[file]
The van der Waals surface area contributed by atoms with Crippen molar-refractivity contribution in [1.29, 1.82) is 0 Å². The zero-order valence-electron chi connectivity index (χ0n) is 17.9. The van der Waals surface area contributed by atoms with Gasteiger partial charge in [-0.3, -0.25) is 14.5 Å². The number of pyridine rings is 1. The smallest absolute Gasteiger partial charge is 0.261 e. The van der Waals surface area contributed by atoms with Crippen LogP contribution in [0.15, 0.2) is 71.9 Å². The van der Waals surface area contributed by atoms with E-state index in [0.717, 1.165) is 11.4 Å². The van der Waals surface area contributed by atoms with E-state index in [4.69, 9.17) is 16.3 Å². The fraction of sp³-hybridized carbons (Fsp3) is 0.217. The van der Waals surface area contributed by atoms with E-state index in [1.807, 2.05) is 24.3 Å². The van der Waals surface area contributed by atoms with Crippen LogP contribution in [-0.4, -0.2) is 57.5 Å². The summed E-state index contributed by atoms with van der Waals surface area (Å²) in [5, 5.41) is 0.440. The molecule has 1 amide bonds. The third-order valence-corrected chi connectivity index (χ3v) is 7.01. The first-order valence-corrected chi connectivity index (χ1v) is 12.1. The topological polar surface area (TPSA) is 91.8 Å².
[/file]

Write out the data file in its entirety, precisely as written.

The van der Waals surface area contributed by atoms with Crippen molar-refractivity contribution in [1.29, 1.82) is 0 Å². The zero-order valence-electron chi connectivity index (χ0n) is 17.9. The van der Waals surface area contributed by atoms with Gasteiger partial charge in [-0.3, -0.25) is 14.5 Å². The number of pyridine rings is 1. The smallest absolute Gasteiger partial charge is 0.261 e. The van der Waals surface area contributed by atoms with Crippen LogP contribution in [0.15, 0.2) is 71.9 Å². The van der Waals surface area contributed by atoms with E-state index in [0.717, 1.165) is 11.4 Å². The van der Waals surface area contributed by atoms with E-state index in [4.69, 9.17) is 16.3 Å². The fraction of sp³-hybridized carbons (Fsp3) is 0.217. The van der Waals surface area contributed by atoms with E-state index in [1.807, 2.05) is 24.3 Å². The van der Waals surface area contributed by atoms with Crippen LogP contribution in [-0.4, -0.2) is 57.5 Å². The summed E-state index contributed by atoms with van der Waals surface area (Å²) in [5, 5.41) is 0.440. The molecule has 1 amide bonds. The third-order valence-corrected chi connectivity index (χ3v) is 7.01. The first-order valence-corrected chi connectivity index (χ1v) is 12.1. The topological polar surface area (TPSA) is 91.8 Å².